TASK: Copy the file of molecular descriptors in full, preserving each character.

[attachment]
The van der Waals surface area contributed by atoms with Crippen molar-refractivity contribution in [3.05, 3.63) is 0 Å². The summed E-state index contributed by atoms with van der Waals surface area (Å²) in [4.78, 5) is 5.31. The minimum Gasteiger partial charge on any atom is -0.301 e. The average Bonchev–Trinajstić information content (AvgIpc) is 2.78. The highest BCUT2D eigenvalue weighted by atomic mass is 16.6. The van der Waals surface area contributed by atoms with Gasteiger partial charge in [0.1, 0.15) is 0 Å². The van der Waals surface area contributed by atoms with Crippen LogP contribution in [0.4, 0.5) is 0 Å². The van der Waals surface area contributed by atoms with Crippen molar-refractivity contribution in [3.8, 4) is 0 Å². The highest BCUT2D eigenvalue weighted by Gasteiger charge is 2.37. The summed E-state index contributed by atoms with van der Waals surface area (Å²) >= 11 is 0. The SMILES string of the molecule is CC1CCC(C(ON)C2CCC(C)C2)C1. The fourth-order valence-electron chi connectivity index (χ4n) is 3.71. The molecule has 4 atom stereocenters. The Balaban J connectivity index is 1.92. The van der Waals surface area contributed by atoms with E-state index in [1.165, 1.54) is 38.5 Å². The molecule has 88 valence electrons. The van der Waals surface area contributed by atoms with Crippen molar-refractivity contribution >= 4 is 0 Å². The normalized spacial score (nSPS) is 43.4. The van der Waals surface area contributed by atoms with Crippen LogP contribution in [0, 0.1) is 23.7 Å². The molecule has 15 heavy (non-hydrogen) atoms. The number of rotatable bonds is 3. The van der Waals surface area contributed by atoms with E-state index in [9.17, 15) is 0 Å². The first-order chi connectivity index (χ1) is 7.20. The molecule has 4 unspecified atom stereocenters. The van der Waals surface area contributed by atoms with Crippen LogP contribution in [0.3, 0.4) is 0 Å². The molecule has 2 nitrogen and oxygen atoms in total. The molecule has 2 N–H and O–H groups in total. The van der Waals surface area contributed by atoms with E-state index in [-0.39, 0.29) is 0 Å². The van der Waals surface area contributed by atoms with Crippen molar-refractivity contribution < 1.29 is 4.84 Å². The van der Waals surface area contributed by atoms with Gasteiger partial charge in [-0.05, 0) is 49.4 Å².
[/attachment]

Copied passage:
The van der Waals surface area contributed by atoms with Crippen molar-refractivity contribution in [3.05, 3.63) is 0 Å². The summed E-state index contributed by atoms with van der Waals surface area (Å²) in [4.78, 5) is 5.31. The minimum Gasteiger partial charge on any atom is -0.301 e. The average Bonchev–Trinajstić information content (AvgIpc) is 2.78. The highest BCUT2D eigenvalue weighted by atomic mass is 16.6. The van der Waals surface area contributed by atoms with Gasteiger partial charge in [0.1, 0.15) is 0 Å². The van der Waals surface area contributed by atoms with Crippen LogP contribution in [0.4, 0.5) is 0 Å². The van der Waals surface area contributed by atoms with Crippen molar-refractivity contribution in [3.8, 4) is 0 Å². The highest BCUT2D eigenvalue weighted by Gasteiger charge is 2.37. The summed E-state index contributed by atoms with van der Waals surface area (Å²) >= 11 is 0. The SMILES string of the molecule is CC1CCC(C(ON)C2CCC(C)C2)C1. The fourth-order valence-electron chi connectivity index (χ4n) is 3.71. The molecule has 4 atom stereocenters. The Balaban J connectivity index is 1.92. The van der Waals surface area contributed by atoms with E-state index in [1.165, 1.54) is 38.5 Å². The molecule has 88 valence electrons. The van der Waals surface area contributed by atoms with Crippen molar-refractivity contribution >= 4 is 0 Å². The normalized spacial score (nSPS) is 43.4. The van der Waals surface area contributed by atoms with Crippen LogP contribution in [0, 0.1) is 23.7 Å². The molecule has 15 heavy (non-hydrogen) atoms. The number of rotatable bonds is 3. The van der Waals surface area contributed by atoms with E-state index in [9.17, 15) is 0 Å². The first-order chi connectivity index (χ1) is 7.20. The molecule has 4 unspecified atom stereocenters. The van der Waals surface area contributed by atoms with Crippen LogP contribution in [0.3, 0.4) is 0 Å². The molecule has 2 nitrogen and oxygen atoms in total. The molecule has 2 N–H and O–H groups in total. The van der Waals surface area contributed by atoms with E-state index in [-0.39, 0.29) is 0 Å². The van der Waals surface area contributed by atoms with Crippen molar-refractivity contribution < 1.29 is 4.84 Å². The van der Waals surface area contributed by atoms with Gasteiger partial charge in [-0.05, 0) is 49.4 Å².